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Royce Campbell's warm interpretations of seven romantic jazz standards and two originals moves nice and slow, as the smooth edges from his guitar strings give his audience a natural timbre to soak up in time. Antony and Cleopatra must have enjoyed a similar experience, since Campbell's velvety-smooth guitar melodies sail gently as if on a warm ocean breeze. Of course, legendary characters from our literature didn't have the benefit of Bill Evans' "Waltz for Debby or Royce Campbell's "I Feel Like We Have Met Before to support them in their leisure time.
Previously issued as Royce Campbell With Strings (Chase, 1999), the album features a studio orchestra under the direction of Carroll DeCamp. His musical arrangements highlight numerous soloists on flute, violin, and French horn. Fred Hersch also provides lovely piano solo interludes and accompaniment.
Chording gracefully, Campbell opens "A Time for Love with soft melodic lines that lead to brief improvised refrains from piano and guitar. By letting the orchestra swell gradually, the piece breathes with a natural air. The walking bass and creative guitar improvisation of "I Concentrate on You would not have been present in Cleopatra's day, either. Campbell gives this one a lively rhythmic pace with gentle waves that infuse passion into the mix. Following a format of solos around the room and closing with drum fours, the piece carries mainstream jazz to the living room.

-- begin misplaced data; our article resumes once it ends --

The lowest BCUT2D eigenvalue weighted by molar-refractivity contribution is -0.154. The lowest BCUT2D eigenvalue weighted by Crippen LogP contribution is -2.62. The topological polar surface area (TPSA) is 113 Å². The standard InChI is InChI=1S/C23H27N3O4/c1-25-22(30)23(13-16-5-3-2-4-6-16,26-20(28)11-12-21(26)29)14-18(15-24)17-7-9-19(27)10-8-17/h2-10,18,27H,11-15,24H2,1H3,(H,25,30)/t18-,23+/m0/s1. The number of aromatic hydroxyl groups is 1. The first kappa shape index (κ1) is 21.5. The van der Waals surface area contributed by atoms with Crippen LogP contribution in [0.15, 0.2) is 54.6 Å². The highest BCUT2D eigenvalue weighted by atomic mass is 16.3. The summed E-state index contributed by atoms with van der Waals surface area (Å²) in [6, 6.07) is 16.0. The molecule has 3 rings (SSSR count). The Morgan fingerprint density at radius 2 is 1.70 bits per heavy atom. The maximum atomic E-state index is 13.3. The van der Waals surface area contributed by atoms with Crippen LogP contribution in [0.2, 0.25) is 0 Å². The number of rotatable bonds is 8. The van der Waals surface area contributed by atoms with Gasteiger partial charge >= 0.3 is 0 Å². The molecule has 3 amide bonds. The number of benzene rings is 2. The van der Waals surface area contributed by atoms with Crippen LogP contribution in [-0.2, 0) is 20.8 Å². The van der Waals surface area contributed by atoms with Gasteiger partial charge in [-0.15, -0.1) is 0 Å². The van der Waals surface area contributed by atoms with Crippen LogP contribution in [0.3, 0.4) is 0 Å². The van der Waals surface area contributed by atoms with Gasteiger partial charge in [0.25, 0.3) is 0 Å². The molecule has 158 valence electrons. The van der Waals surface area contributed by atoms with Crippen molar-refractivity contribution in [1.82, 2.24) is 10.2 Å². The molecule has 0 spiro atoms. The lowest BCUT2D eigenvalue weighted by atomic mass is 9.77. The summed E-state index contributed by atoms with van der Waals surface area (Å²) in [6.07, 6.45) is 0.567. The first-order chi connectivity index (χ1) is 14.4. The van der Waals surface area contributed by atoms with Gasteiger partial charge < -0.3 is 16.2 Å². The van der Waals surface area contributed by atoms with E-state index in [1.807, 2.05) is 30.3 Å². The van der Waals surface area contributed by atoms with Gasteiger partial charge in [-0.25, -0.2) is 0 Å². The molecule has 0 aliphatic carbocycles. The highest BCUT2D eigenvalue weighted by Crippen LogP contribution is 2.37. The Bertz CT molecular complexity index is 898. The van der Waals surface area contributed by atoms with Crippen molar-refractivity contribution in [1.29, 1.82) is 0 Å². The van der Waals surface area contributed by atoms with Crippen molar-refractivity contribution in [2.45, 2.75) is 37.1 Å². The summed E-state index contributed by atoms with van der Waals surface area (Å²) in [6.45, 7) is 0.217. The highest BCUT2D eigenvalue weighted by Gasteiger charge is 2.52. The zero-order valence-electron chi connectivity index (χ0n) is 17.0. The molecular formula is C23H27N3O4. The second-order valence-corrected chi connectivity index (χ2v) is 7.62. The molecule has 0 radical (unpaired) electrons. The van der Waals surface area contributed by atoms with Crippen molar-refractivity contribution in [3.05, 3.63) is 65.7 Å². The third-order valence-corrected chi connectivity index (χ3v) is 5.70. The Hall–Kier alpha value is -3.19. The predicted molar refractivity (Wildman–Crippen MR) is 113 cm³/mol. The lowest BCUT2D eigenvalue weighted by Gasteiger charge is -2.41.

Campbell and Hersch carry on a swinging musical conversation through much of the session that brings about a relaxed attitude. The guitarist's seamless melodies and lyrical improvisation provide a romantic aura that lasts. Lovers can find happiness through this collection of guitar ballads.
Track Listing: Estate; Body and Soul; Sounds of Love; Waltz for Debby; A Time for Love; I Concentrate on You; I Feel Like We Have Met Before; This is All I Ask; But Beautiful.
Personnel: Royce Campbell: guitar; Fred Hersch: piano; Lynn Seaton: bass; Mark Wolfley: drums.
I love jazz because anything is possible; it has few rules and the best jazz breaks those ones. I prefer free improv because it doesn't really have any rules at all.
I was first exposed to jazz in my teens (in the late sixties).
The first jazz record I bought was Filles de Kilimanjaro by Miles Davis, shortly followed by Extrapolation by John McLaughlin.
My advice to new listeners is to listen as widely as possible and not to make snap judgments--stick with it.